Based on a play by Wallace Shawn (who also co-wrote the screenplay), this film is a day in the life of an unhappily married couple, played by Juliane Moore and Matthew Broderick, who don’t know what to do about said unhappiness. The story is simple but the paths each character take is not. After a bitter breakfast scene, they separately go about their day before meeting at a party in the evening where Marie may or may not leave Bruce once and for all.
The dialogue is very reminiscent of a meta-theatrical stage production as the characters are able to freely address the audience in narration or monologues. When speaking to each other, they are terribly open and leave no feeling hidden as they express every thought in a highly unnatural and stylized manner. This leads to some very biting humour as Marie explains her disdain without mercy towards either Bruce or anyone he associates with, while Bruce feels no qualms about detailing the state of is genitals after a one night stand he had 11 years prior. At the same time, this strange and often venomous dialogue is peppered with the persistent use of endearing terms such as “darling” when one of the two addresses the other, which turns into a nice device used by the writers to squeeze out more of a satirical view of decaying, modern couplehood.
The film becomes rather disjointed when Marie enters dream realms at random intervals. It is not exactly clear what they are supposed to represent, which makes them feel Lynchesque, especially a dinner scene that relishes in the same use of odd characters being inexplicably joyful and almost ironically upbeat (think of the old couple in Mulholland Drive, the dwarf in Twin Peaks, Robert Blake in Lost Highway, the neighbour from Inland Empire…need I go on? ). They could be metaphors for Marie’s true feelings about her life and her love, but that would require a greater amount of imagination than the time alloted for the film allows.
The pacing is never steady and you have to watch closely to see exactly who the character is addressing otherwise you may never know if what you are hearing his internal or actually being said as there is not much change in style or tone between them. The one notable exception is when Bruce tells the story of his day and displays his cowardliness when blurting out the first thing that pops into his head to a woman at a Deli. This also so happens to be one of the best sequences in the entire film.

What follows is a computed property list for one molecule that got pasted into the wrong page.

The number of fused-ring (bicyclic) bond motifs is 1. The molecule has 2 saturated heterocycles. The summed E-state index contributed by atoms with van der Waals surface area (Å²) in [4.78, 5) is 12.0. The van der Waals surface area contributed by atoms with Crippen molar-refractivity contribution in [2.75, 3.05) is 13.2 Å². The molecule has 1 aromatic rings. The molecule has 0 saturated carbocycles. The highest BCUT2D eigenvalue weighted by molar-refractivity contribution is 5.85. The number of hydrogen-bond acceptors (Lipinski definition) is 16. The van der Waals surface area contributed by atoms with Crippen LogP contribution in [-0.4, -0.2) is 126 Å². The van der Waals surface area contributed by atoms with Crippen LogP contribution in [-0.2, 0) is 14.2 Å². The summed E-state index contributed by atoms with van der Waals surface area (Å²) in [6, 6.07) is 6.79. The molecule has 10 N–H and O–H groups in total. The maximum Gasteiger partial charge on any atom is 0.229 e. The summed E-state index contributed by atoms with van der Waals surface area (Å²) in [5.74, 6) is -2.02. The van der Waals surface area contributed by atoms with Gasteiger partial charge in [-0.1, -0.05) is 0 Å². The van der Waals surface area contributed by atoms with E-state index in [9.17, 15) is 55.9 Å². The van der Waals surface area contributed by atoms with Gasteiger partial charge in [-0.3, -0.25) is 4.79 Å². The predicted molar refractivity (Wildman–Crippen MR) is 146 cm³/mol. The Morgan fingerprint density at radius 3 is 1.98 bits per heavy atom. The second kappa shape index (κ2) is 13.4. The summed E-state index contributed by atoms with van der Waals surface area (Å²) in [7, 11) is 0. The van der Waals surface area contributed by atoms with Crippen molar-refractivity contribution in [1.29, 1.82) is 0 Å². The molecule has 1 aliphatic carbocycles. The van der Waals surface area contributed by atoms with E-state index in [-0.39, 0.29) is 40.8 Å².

The openness of the characters’ dialogue helps to make great points about life and relationships, but the film also alienates the audience through its strange use of fever-dream like realities. An awkward one-two combo of directness from the characters then turning to complete ambiguity. This makes it hard to get a strong hold of what is happening, or at least makes the audience feel that much more at a distant from it.
Aspect ratio of 1.78:1 Widescreen.
The black levels don’t seem terribly sharp as the overall picture sometimes has, what looks like, a digital looking haze over it, but then clears up some at the dream sequences, a sign that the director intended it to look this way. Honestly, it looks pretty good but could be a pinch sharper.
Dolby Digital 5.1 in both English and French. There are subtitles available in English, French and Spanish.
At first, the audio seems unbalanced and very unsuited for Surround as the characters speak very quietly while the music can be quite booming during transitions. This changes as the pace picks up and it settles into a decent immersion experience…but not a great one.
This is a decent revision of the play but a bit hard to swallow for those that might be expecting something of a grittier, more realistic look into deteriorating relationships. In the end, the performances are what makes this film work (more or less) and help highlight what are some truly hilarious moments. The stars, especially Matthew Broderick, have a naturally charming and positive mien which helps both the more ironic moments of the film and the most endearing. A bit of a strange journey but worth being curious about.